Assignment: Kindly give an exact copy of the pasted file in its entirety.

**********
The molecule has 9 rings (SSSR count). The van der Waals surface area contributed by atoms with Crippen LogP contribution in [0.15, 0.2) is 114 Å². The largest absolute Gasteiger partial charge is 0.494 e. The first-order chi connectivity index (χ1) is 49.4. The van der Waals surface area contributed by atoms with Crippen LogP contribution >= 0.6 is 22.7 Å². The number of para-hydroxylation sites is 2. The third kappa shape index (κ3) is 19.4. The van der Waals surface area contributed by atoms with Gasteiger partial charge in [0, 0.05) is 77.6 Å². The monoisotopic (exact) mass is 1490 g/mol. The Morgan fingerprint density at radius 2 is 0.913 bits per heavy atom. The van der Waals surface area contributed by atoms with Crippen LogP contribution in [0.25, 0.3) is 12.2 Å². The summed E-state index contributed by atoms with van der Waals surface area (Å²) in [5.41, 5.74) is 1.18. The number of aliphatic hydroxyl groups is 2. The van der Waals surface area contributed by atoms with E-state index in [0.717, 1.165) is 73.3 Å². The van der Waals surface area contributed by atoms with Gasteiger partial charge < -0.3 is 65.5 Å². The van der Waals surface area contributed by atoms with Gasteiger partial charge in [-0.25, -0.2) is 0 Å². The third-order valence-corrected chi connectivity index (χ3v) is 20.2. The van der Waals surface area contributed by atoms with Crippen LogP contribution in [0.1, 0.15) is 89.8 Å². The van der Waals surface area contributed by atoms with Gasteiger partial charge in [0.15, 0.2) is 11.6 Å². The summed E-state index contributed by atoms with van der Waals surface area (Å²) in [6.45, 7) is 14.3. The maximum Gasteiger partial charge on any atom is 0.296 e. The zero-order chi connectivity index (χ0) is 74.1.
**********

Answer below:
The molecule has 9 rings (SSSR count). The van der Waals surface area contributed by atoms with Crippen LogP contribution in [0.15, 0.2) is 114 Å². The largest absolute Gasteiger partial charge is 0.494 e. The first-order chi connectivity index (χ1) is 49.4. The van der Waals surface area contributed by atoms with Crippen LogP contribution >= 0.6 is 22.7 Å². The number of para-hydroxylation sites is 2. The third kappa shape index (κ3) is 19.4. The van der Waals surface area contributed by atoms with Gasteiger partial charge in [0, 0.05) is 77.6 Å². The monoisotopic (exact) mass is 1490 g/mol. The Morgan fingerprint density at radius 2 is 0.913 bits per heavy atom. The van der Waals surface area contributed by atoms with Crippen LogP contribution in [0.25, 0.3) is 12.2 Å². The summed E-state index contributed by atoms with van der Waals surface area (Å²) in [5.41, 5.74) is 1.18. The number of aliphatic hydroxyl groups is 2. The van der Waals surface area contributed by atoms with E-state index in [0.717, 1.165) is 73.3 Å². The van der Waals surface area contributed by atoms with Gasteiger partial charge < -0.3 is 65.5 Å². The van der Waals surface area contributed by atoms with Gasteiger partial charge in [-0.25, -0.2) is 0 Å². The third-order valence-corrected chi connectivity index (χ3v) is 20.2. The van der Waals surface area contributed by atoms with Crippen LogP contribution in [0.1, 0.15) is 89.8 Å². The van der Waals surface area contributed by atoms with Gasteiger partial charge in [0.15, 0.2) is 11.6 Å². The summed E-state index contributed by atoms with van der Waals surface area (Å²) in [6.45, 7) is 14.3. The maximum Gasteiger partial charge on any atom is 0.296 e. The zero-order chi connectivity index (χ0) is 74.1.